Bengals still trying to piece together full game


Terrell Owens

ATLANTA - If the identity the Bengals is seeking is balance, then Bengaldom is bloated out of proportion after Sunday's whacky 39-32 loss to the Falcons that has put them closer to last place than first place in the AFC North at 2-4.

The Bengals rolled up their most yardage in three years and 52 games with 469 at the Georgia Dome but allowed their most points and second-most yards (452) in their 39 games under defensive coordinator Mike Zimmer.

The Bengals, who like to use their no-huddle offense as a change of pace, used it virtually the whole game as Palmer threw 50 passes for just the fifth time in his career and 400 yards (412) for just the third time while the offense scored 30 points for just the sixth time in the last four seasons.

But when the Bengals needed to stop the bleeding in the first half, they could only get field goals on their two red-zone trips and Palmer never could find the touch on his long ball to wide receiver Terrell Owens that accounted for touchdowns in the two previous games.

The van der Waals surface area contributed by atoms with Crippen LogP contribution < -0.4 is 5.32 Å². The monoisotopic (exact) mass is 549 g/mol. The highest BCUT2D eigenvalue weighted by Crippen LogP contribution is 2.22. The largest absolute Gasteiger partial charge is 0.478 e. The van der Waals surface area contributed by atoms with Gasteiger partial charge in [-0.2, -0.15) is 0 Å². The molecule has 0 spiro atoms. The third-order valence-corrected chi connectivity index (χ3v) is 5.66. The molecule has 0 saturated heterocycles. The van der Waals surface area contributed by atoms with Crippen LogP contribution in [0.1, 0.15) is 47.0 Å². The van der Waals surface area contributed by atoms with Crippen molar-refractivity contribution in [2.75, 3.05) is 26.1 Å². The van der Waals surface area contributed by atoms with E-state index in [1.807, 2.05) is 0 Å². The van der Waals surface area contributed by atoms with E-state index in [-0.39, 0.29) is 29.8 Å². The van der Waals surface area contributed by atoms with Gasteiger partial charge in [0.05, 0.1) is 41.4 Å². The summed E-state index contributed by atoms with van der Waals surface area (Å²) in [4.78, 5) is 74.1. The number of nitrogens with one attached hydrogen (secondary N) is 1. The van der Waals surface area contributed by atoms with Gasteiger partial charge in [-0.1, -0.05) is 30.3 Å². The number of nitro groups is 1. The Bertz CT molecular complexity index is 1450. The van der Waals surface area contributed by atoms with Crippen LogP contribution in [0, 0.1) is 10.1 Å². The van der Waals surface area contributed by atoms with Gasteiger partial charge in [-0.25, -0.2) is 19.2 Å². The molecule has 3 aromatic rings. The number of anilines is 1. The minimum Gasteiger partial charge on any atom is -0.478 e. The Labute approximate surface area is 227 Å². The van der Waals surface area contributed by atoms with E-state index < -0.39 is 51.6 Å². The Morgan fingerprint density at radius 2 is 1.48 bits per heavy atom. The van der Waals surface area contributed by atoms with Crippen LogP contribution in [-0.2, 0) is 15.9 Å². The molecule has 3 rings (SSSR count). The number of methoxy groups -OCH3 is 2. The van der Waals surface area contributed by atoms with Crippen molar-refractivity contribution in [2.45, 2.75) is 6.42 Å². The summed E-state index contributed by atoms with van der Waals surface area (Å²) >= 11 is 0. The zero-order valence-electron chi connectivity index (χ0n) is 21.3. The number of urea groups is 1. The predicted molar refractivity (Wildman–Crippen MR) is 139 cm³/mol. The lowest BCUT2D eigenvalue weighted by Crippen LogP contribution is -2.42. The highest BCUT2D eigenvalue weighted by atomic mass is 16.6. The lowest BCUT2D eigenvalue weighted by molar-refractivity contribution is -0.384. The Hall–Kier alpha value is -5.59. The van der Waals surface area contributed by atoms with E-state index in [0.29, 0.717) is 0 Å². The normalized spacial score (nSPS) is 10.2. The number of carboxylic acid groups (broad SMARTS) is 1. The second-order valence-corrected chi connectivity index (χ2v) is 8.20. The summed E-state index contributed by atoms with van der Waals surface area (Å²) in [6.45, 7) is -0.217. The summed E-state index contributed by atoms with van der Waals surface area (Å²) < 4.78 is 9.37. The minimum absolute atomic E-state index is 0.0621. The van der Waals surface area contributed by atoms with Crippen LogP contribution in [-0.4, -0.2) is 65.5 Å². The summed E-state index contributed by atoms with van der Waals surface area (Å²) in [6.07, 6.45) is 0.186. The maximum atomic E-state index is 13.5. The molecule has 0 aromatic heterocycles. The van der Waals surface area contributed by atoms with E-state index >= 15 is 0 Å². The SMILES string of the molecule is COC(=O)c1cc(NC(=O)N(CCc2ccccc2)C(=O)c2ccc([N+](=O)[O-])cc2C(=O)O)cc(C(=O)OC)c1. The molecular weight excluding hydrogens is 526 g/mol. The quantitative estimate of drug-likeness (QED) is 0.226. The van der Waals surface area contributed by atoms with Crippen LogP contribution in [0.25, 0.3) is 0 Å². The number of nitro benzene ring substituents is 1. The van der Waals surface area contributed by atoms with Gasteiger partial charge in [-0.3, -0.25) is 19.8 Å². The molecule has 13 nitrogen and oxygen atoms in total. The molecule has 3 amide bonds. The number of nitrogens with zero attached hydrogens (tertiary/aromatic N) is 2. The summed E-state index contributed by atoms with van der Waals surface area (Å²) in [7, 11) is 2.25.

If the offense was out of whack, what about the defense that before Sunday had allowed 30 points just three times in the previous 25 games? The Bengals came up with two huge turnovers in the second-half comeback. Cornerback Leon Hall had a leaping interception on a Matt Ryan rainbow to wide receiver Michael Jenkins that set up the score to cut the Falcons lead to 24-19, and cornerback Adam Jones then stripped wide receiver Roddy White of the ball, scooped it up, and gave the Bengals that short-lived lead at 25-24 late in the third quarter.

But the Bengals gave up seven plays of at least 22 yards and while they blitzed and played pretty much man-to-man, Ryan was able to play pitch and catch with White for 11 catches and 201 yards while the Bengals came up with no sacks again for six in six games.

No balance.

Get blown out in the first half, 24-3. Win the second half, 29-15.

"It showed we have the resiliency, capability and talent," said middle linebacker Dhani Jones of a scream-fest second half. "When we're on, we're on. But we have to maintain that on switch."